by Nick Fattori
The men’s basketball team embarked last Thursday on what could be a make-or-break point only a few weeks into the season. They traveled down to the Bahamas and participated in Battle 4 Atlantis, which is one of the premiere preseason tournaments every year.
The Wildcats opened up play on Thanksgiving Day and thrashed USC by a score of 94-79. That win earned them a semifinal date with the No. 2 ranked Kansas Jayhawks, and like the two team’s last regular season meeting in 2005 the ’Cats stunned the Jayhawks 63-59. That put ’Nova in the championship game against another ranked team, the No. 23 Iowa Hawkeyes. It was a back-and-forth battle, but the ’Cats scratched and clawed their way to a 88-83 win in OT.
The three wins in three days propelled their record to a perfect 7-0 and has already landed ’Nova two marquee wins less than a month into the season.
In the first game of the tournament, they opened up against Andy Enfield’s USC Trojans. Enfield, in his first season at USC, is famously known for being the head coach of Florida Gulf Coast University—otherwise known as Dunk City—for their improbable 2013 Sweet 16 run. It was the ’Cats, though, on this day who looked more like the highflying and athletic of the two teams.
’Nova started quick and within two minutes of game time was up 6-0 following threes from junior and sophomore guards Darrun Hilliard and Ryan Arcidiacono.
Then, the crowd was brought to its feet when Arcidiacono found senior guard James Bell streaking up the baseline for thunderous alley-oop.
Bell followed this with the ’Cats’ third 3-pointer of the game, which forced USC to take a timeout down 11-2, less than four minutes into the game.
After the timeout the Nova Nation was finally treated to what they have heard and talked about for over a year as redshirt sophomore Dylan Ennis stepped onto the court.
Ennis was hailed an athletic juggernaut and is thought to be a staple in the Villanova backcourt for the next three seasons since his transfer from Rice following the 2012 season.
But due to a broken hand he missed the first four games of the season.
Yet Ennis quickly made up for lost time and hit two long threes within two minutes of entering the game from the bench.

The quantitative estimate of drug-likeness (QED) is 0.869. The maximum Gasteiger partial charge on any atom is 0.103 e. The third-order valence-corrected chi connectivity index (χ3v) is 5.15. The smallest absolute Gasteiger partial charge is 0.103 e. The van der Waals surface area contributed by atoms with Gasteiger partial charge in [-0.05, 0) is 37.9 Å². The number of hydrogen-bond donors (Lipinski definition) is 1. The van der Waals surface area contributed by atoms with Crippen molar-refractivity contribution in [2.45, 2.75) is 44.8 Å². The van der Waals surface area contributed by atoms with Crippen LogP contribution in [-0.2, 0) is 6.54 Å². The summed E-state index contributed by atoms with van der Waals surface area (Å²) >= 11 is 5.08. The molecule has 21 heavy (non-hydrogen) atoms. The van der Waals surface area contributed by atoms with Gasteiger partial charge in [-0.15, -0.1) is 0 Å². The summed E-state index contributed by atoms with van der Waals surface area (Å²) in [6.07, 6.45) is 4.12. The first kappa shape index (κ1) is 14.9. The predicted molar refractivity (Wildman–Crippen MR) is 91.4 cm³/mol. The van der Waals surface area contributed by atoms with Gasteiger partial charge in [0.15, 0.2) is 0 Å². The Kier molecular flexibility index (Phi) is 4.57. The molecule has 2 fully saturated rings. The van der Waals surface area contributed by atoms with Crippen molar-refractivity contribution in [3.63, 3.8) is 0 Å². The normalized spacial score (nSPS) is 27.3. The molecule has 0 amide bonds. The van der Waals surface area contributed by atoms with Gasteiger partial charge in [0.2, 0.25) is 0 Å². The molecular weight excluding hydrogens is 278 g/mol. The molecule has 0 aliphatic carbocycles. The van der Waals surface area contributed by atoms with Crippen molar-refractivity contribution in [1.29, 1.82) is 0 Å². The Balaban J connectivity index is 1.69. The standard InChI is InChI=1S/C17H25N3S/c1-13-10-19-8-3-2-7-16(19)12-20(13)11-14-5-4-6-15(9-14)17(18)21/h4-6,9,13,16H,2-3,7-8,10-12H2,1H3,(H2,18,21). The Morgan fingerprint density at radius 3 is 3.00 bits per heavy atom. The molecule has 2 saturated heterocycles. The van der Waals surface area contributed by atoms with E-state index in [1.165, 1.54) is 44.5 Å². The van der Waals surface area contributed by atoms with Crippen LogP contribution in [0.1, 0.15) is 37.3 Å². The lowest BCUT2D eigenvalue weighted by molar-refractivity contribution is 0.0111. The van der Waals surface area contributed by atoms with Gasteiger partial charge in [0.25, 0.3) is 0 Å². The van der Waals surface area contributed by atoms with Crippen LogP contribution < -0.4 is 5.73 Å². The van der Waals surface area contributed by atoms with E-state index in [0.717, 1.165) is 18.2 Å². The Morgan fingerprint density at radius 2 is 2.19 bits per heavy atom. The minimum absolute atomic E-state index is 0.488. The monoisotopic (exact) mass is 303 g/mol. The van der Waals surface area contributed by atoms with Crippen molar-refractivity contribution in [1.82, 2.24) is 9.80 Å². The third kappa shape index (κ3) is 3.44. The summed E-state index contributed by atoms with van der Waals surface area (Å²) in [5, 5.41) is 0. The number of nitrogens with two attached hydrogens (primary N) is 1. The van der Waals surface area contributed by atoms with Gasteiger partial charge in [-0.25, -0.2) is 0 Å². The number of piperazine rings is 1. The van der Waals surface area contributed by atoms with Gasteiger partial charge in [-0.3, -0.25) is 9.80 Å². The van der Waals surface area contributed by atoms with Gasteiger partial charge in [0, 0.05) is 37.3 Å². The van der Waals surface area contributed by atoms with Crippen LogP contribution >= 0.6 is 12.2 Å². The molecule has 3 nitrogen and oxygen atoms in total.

He extended the lead to nine as ’Nova tried to run away with the game early.
USC senior guard Pe’Shon Howard had other ideas though.
He kept the Trojans close for most of the half with his long distance shooting and on the night had a game-high four 3-pointers.
“[Ennis has] an intangible that is really valuable,” Head Coach Jay Wright said. “As a student, teammate and person Dylan’s got great energy.”
“I was more concerned that he would be so [excited] to be playing. I thought he really did a great job, especially in the second half. He made some great passes and some good defensive plays.”
USC struggled to answer baskets by the ’Cats and ’Nova took a 48-37 lead into the half.
Howard continued to score to start the second half, but ’Nova’s assault seemed to be too much for the Trojans.
Junior forward JayVaughn Pinkston and sophomore center Daniel Ochefu also contributed to the offensive attack, making ’Nova’s offensive arsenal consummate on the day.
“I thought our depth was a factor tonight,” Wright said. “I liked that.”
The icing on the cake was a Bell three which expanded the Wildcats lead to 77-56—a game high—with about seven minutes remaining.
The Trojans had a late flurry of baskets, but in the end it was too little too late and the Wildcats knocked off the upstart USC team by a final score of 94-79.
The ’Cats placed five scorers in double figures on the day, including a team-high 17 points for Bell.
Arcidiacono added 14 and six assists and Ennis finished his debut with 14 points on four for five shooting, including 3-4 from beyond the arc.
Shooting from the outside had been a problem coming into the game for Villanova, but on this day they finally found their long distance groove.
They had averaged about 25 percent from deep coming into the game, but on the day made 11 attempts and shot nearly 40 percent.
Howard led all scorers in the game with 23 and junior star guard Byron Wesley put up a solid stat line of 15 points and 10 boards.
Seven-foot-two-inch senior center Omar Oraby was held in check most of the game and only managed to score five points and grab just four rebounds.
Much of this was due in part to the solid defensive effort from Ochefu. He battled all game long and was a huge reason ’Nova had a slight 44-41 advantage in total rebounds.